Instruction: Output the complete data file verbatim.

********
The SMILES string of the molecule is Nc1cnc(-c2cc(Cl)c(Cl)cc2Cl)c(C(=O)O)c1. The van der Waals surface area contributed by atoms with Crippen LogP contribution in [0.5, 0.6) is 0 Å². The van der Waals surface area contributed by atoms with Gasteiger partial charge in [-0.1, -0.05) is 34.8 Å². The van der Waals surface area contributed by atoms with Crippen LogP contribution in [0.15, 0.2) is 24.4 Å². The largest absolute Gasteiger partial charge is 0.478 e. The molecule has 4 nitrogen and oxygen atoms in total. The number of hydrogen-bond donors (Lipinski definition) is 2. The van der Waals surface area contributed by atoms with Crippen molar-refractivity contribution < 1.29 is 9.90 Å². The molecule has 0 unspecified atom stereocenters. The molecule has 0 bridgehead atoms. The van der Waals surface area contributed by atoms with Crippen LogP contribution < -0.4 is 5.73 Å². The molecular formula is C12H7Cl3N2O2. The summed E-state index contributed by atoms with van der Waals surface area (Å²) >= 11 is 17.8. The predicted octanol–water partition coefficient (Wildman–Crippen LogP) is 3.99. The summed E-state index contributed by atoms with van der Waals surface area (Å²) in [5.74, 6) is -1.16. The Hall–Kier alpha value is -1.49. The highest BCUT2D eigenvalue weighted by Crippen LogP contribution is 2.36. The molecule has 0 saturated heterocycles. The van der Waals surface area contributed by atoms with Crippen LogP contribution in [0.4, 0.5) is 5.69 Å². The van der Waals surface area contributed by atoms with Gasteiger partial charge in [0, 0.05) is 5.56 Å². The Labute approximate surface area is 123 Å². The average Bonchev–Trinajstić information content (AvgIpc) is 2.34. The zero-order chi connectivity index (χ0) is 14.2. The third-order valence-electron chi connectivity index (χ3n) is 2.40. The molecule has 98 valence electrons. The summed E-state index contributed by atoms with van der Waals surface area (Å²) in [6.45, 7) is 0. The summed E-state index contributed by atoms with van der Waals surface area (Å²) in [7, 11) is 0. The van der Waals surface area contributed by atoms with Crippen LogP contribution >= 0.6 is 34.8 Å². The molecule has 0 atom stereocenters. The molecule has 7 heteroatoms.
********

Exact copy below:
The SMILES string of the molecule is Nc1cnc(-c2cc(Cl)c(Cl)cc2Cl)c(C(=O)O)c1. The van der Waals surface area contributed by atoms with Crippen LogP contribution in [0.5, 0.6) is 0 Å². The van der Waals surface area contributed by atoms with Gasteiger partial charge in [-0.1, -0.05) is 34.8 Å². The van der Waals surface area contributed by atoms with Crippen LogP contribution in [0.15, 0.2) is 24.4 Å². The largest absolute Gasteiger partial charge is 0.478 e. The molecule has 4 nitrogen and oxygen atoms in total. The number of hydrogen-bond donors (Lipinski definition) is 2. The van der Waals surface area contributed by atoms with Crippen molar-refractivity contribution < 1.29 is 9.90 Å². The molecule has 0 unspecified atom stereocenters. The molecule has 0 bridgehead atoms. The van der Waals surface area contributed by atoms with Crippen LogP contribution < -0.4 is 5.73 Å². The molecular formula is C12H7Cl3N2O2. The summed E-state index contributed by atoms with van der Waals surface area (Å²) >= 11 is 17.8. The predicted octanol–water partition coefficient (Wildman–Crippen LogP) is 3.99. The summed E-state index contributed by atoms with van der Waals surface area (Å²) in [5.74, 6) is -1.16. The Hall–Kier alpha value is -1.49. The highest BCUT2D eigenvalue weighted by Crippen LogP contribution is 2.36. The molecule has 0 saturated heterocycles. The van der Waals surface area contributed by atoms with Crippen LogP contribution in [0.4, 0.5) is 5.69 Å². The van der Waals surface area contributed by atoms with Gasteiger partial charge in [0, 0.05) is 5.56 Å². The Labute approximate surface area is 123 Å². The average Bonchev–Trinajstić information content (AvgIpc) is 2.34. The zero-order chi connectivity index (χ0) is 14.2. The third-order valence-electron chi connectivity index (χ3n) is 2.40. The molecule has 98 valence electrons. The summed E-state index contributed by atoms with van der Waals surface area (Å²) in [6.45, 7) is 0. The summed E-state index contributed by atoms with van der Waals surface area (Å²) in [7, 11) is 0. The van der Waals surface area contributed by atoms with Crippen LogP contribution >= 0.6 is 34.8 Å². The molecule has 0 atom stereocenters. The molecule has 7 heteroatoms.